What was scaring you?
During the Born This Way Ball Tour I was very scared but I didn’t know why. I somehow discovered that it had something to do with my brain, but it took me 5 years and many psychiatrists to understand it. Today I’m here but I fight everyday. With Joanne I want people to know that I’m human, and no better than them, but also not less. People look up to me, this is why I decided to talk about my problems.
Do you think the sexual assault you experienced had something to do with your depression?
I suffer from depression since I was very young and the sexual assault I experienced at the age of 19 was certainly a trauma. But my complicated post-traumatic disorder è mainly due to the fact that my illness was ignored for years. During the Born This Way Ball Tour I explained to my management many times that I was sick; I asked for help to people from the music industry who were working for me, no one ever listened to me. No one ever understood how bad it was that I was sexually assaulted by a producer. I was not protected, and everything was going on as if nothing happened.
The show must go on.
Exactly, everybody wants to keep making money and pretend like nothing happened. If no one listens to you for such a long time, however, your body and your mind will stop at some point; and you don’t who you are anymore, you cannot express what you feel. Because it’s a mental illness and you’re literally paralyzed. And then I broke my hip during a concert: when I woke up after the surgery, my manager was not there and I felt even less loved. To my label I was just a money machine. Since that time something changed in my mind, it’s proved that some parts of my brain are connected to some parts of my body. In my mind, fear and panic have a strong and quick impact on me, so if someone takes from behind, even if it’s a normal thing to do, I panic and I overreact. It happens because I live everytime the same lack of cure and attention which I suffered from.
In the last 5 years you had a relationship with Taylor Kinney. Did he help you?
Yes, Taylor was always very loving and he still is. He is still a good friend and he keeps being my love. My family also helped a lot.
She stops. She’s crying.
And also all the people that work with me today. But it was important to get rid of the man that was controlling my life without worrying about me. I hope that by telling this story men and women of all ages will be inspired of getting rid of people like him. Understanding your pain, not being too afraid even though it hurts, embrace and fight it: this is what my songs to aim at.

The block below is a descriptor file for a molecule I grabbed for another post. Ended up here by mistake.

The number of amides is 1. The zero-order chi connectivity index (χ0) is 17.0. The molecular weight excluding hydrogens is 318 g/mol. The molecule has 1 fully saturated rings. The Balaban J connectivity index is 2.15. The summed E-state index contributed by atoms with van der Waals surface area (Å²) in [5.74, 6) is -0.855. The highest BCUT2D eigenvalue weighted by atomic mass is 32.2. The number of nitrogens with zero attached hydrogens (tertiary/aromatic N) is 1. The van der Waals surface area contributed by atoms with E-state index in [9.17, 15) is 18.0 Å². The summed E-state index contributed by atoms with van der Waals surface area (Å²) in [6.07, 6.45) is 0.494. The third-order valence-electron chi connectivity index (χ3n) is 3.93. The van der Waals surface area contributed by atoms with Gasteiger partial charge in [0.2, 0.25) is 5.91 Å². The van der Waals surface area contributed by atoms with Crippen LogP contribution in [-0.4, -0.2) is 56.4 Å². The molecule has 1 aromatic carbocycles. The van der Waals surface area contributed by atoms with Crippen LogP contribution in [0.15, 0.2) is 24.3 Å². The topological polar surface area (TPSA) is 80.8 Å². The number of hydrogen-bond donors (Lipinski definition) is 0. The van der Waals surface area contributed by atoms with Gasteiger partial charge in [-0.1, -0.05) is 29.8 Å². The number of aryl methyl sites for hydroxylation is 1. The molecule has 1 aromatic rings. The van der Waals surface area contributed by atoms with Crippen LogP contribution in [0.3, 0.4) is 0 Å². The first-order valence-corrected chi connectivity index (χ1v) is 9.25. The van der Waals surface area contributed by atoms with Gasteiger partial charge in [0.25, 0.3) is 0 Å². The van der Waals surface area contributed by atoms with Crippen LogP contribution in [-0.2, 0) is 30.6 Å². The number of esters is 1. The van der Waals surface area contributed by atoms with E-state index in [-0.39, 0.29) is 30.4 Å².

Even your collegue Adele admitted she suffered from depression. Are you particularly sensitive people?
I am very close to Adele and to all the artists that suffered from this illness. A very deep sensitivity brings us all together because to be creative we analyze emotions with a particular attention. We need compassion and love. I hope that me, Adele and people like Selena Gomez, who talked about this problem, will be a new generation of artists which will never die because no one takes care of us. Many young artists work very hard and no one takes care of them psychologically: this needs to end.
It’s hard for others to understand this message. They see you as lucky, beautiful, rich and famous people.
Money won’t make you happy. I traveled all around the world and in the poorest places I saw the happiest people: real happiness can be found in love, friendship, in the human relationships, in sport. I feel happy when I give love to my fans, not when I show what I have. The most important thing, which we really need, is kindness.
Have you ever thought about leaving the music industry because of your illness?
I think about it everyday. Because I know that in any moment I can stop, go home and be happy; but then I’d become unhappy because I did not reach my aim: I have a strong relationship with God which reminds me why I’m here. The truth is that I feel more like a missionary, rather than a popstar.